Tuesday, 3 November 2009

Ian Catford

I was sorry to see that Ian Catford had died. Here’s an obituary.
He was 92, so quite a bit older than me and presumably than nearly everyone else reading this. I didn’t know him well, though I did meet him briefly once or twice. But it was his method of teaching the subject, enshrined in his book A practical introduction to phonetics, that was a great inspiration.
He rightly emphasized how important it is for students of phonetics to learn how to actually recognize and produce a wide range of speech sounds. So-called phoneticians who can’t, won’t or daren’t actually attempt to make the sounds of all sorts of foreign languages are missing out on an important element of the subject. Sitting in a lab measuring formants, or cogitating about phonological systems and rules, is all very well: but it’s not enough.
When asked to give advice to linguistics students, Ian said, “Don't neglect to acquire the phonetic skills – including, or in particular, articulatory phonetics. Students should learn to perceive and produce everything.”
Hear, hear!
Requiescat in pace.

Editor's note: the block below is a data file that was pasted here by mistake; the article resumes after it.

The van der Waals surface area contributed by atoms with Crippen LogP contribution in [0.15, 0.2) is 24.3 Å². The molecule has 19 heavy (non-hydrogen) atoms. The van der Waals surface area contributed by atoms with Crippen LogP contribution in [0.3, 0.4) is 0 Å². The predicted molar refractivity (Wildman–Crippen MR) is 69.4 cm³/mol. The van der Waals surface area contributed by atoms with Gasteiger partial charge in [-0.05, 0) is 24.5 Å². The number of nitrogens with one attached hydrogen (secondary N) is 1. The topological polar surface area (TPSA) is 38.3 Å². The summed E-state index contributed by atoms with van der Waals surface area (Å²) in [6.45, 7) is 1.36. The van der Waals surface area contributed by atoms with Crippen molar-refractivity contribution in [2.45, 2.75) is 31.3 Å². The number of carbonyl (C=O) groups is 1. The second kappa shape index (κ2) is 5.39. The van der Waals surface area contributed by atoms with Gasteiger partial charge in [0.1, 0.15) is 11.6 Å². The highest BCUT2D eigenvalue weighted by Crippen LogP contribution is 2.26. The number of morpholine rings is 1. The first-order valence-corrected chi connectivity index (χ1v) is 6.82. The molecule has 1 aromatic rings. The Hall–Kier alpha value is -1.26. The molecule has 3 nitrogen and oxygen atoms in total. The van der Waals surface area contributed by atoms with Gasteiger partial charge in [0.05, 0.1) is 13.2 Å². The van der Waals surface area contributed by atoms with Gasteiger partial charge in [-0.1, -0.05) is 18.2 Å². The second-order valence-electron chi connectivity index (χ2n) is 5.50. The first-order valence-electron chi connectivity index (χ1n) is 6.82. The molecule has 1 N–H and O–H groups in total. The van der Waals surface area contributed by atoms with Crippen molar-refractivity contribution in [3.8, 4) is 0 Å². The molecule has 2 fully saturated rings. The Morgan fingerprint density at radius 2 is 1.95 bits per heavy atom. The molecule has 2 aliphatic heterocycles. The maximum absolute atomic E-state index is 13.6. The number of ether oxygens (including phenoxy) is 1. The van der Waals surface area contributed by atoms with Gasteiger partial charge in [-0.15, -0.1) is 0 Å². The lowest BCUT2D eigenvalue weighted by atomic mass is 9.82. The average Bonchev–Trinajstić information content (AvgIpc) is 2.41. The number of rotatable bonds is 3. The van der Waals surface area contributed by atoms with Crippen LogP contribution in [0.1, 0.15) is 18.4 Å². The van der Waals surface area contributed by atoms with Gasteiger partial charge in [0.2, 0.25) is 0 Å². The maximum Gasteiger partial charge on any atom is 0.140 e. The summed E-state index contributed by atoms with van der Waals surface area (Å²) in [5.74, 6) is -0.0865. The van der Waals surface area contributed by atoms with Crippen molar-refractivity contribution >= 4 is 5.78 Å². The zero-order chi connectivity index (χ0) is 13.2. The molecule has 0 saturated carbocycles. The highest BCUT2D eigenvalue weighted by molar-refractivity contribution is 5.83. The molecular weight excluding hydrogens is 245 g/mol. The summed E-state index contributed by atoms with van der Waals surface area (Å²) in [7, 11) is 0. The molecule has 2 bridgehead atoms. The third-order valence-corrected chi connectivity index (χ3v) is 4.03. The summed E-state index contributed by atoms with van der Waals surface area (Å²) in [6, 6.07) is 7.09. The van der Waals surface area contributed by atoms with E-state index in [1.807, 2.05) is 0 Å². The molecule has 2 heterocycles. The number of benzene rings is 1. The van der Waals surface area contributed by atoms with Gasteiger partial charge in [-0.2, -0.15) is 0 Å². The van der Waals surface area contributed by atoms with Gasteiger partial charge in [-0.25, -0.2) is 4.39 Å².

1. :Adds to wishlist:

    Thank you, this sounds like an excellent place to start - once I get around to it ...

  2. Hear, hear from here too. On more than one occasion I've thought of a really neat way to teach students how to produce particular sounds, only to find it's in Catford.

  3. It is a matter of deep sadness to me, too, to know that we've lost another "true" phonetician who can tell us what phonetics is all about and how a phonetician should be. I'm a firm believer that no one who does not have the ability (or make efforts to acquire the ability) to "recognize and produce a wide range of speech sounds" can't call himself/herself a "phonetician" or a "phonologist". I was very much looking forward to more books and articles by Catford coming out...

  4. I must confess I've worked on enough spectrograms in my lifetime. I learnt a lot from his work on Caucasian phonetics and phonology. What Ian Catford particularly chastised me for was my use of X-ray motion films. We were never in the same place at the same time, so I never got the chance to talk it over with him eye to eye. Now it's too late.

  5. I never net him but I heard a whole lot of good stuff about him. I am sad to know that a man this wise and helpful has passed away, but at over 90 years traveling this lands he deserves to rest.